CCJ seeks to trigger digital revolution in Caribbean courts

Sir Dennis Byron, President of the Caribbean Court of Justice
Sir Dennis Byron, President of the Caribbean Court of Justice

PORT OF SPAIN, Trinidad—The Caribbean Court of Justice (CCJ) is hoping that a set of technological upgrades it recently adopted will trigger a digital revolution in courts across the region, and transform how justice is delivered.

CCJ President Sir Dennis Byron, who spearheaded the Court’s adoption of the new digital platform for document-filing, case management and performance measurement, described the switchover as “a major development for lawyers and courts in the region,” with significant potential to make the delivery of justice more efficient and timely.

Byron explained that the electronic filing of case documents, in particular, would save both time and money for all parties.

“The new system will allow judges direct access to case information from any location, including via their mobile phones. It eliminates the risk of misplaced files and enables lawyers to commence proceedings by filing actions over the Internet,” he said in an interview at the CCJ headquarters in Port of Spain.

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CCJ’S constitutional, human rights-based cases included in International Public Access Constitutional Law Database

CCJ Headquarters, Trinidad and Tobago
CCJ Headquarters, Trinidad and Tobago

The Caribbean Court of Justice’s (CCJ) first submission to the European Commission on Democracy through Law (the Venice Commission) has now been published in the Commission’s CODICES database. The submission comprised the summary (Précis) and full text of the Court’s seminal decision in the case of The Attorney General, Superintendent of Prisons and Chief Marshal v Jeffrey Joseph and Lennox Ricardo Boyce [2006] CCJ 3 (AJ). This appeal was filed and heard in the Court’s Appellate Jurisdiction.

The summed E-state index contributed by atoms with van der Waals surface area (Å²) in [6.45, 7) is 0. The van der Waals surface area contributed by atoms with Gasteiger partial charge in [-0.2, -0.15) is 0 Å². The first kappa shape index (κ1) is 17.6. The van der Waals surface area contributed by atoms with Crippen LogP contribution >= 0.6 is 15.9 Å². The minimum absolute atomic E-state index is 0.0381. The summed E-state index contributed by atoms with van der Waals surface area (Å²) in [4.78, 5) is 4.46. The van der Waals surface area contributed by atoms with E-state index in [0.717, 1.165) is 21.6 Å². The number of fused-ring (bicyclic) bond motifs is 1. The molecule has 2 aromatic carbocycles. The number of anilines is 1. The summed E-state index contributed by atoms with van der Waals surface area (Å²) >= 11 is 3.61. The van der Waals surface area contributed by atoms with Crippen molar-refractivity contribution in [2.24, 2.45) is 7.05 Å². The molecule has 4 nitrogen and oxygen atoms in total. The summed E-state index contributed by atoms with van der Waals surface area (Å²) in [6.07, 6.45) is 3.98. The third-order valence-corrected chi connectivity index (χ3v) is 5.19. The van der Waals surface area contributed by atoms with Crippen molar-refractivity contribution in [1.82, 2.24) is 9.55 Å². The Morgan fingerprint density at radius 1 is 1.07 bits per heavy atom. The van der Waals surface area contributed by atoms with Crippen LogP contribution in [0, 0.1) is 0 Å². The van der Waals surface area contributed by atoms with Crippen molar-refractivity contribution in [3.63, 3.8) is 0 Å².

In late 2015, the CCJ was invited to enter into a co-operation arrangement with the Venice Commission, the Council of Europe’s advisory body on constitutional matters, to have its decisions, and their summaries, in cases concerning Constitutional law and human rights law issues to be included in CODICES. These cases span both the Appellate and Original Jurisdictions of the Court.

CODICES is the Venice Commission’s free public access InfoBase on Constitutional case law which provides access to over 8,000 judgments and summaries in cases decided by Constitutional Courts and courts which deal with similar matters, including international courts. It was established by the Commission’s Secretariat in Strasbourg and hosts decisions and summaries in English, French and other languages.

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CCJ modernises rules for its Original and Appellate Jurisdictions

The President of Caribbean Court of Justice, the Right Honourable Sir Dennis Byron (seated), signs the revised rules governing the Original Jurisdiction.  The signing took place on 21 April 2017 at an event held by the Court in celebration of its 12th anniversary.  The CCJ’s Registrar and Marshal, Mrs. Jacqueline Graham, who was a part of the review committee, watches as the document is authorised.
The President of Caribbean Court of Justice, the Right Honourable Sir Dennis Byron (seated), signs the revised rules governing the Original Jurisdiction. The signing took place on 21 April 2017 at an event held by the Court in celebration of its 12th anniversary. The CCJ’s Registrar and Marshal, Mrs. Jacqueline Graham, who was a part of the review committee, watches as the document is authorised.

After a comprehensive review of its rules of court, the Caribbean Court of Justice (CCJ) announces the publication of its Original Jurisdiction and the Appellate Jurisdiction Rules 2017. In 2014, the CCJ adopted the standard for the revision of its rules of court every two years. The revised rules, which are now on the Court’s website, were amendments to its previous publishing in 2015.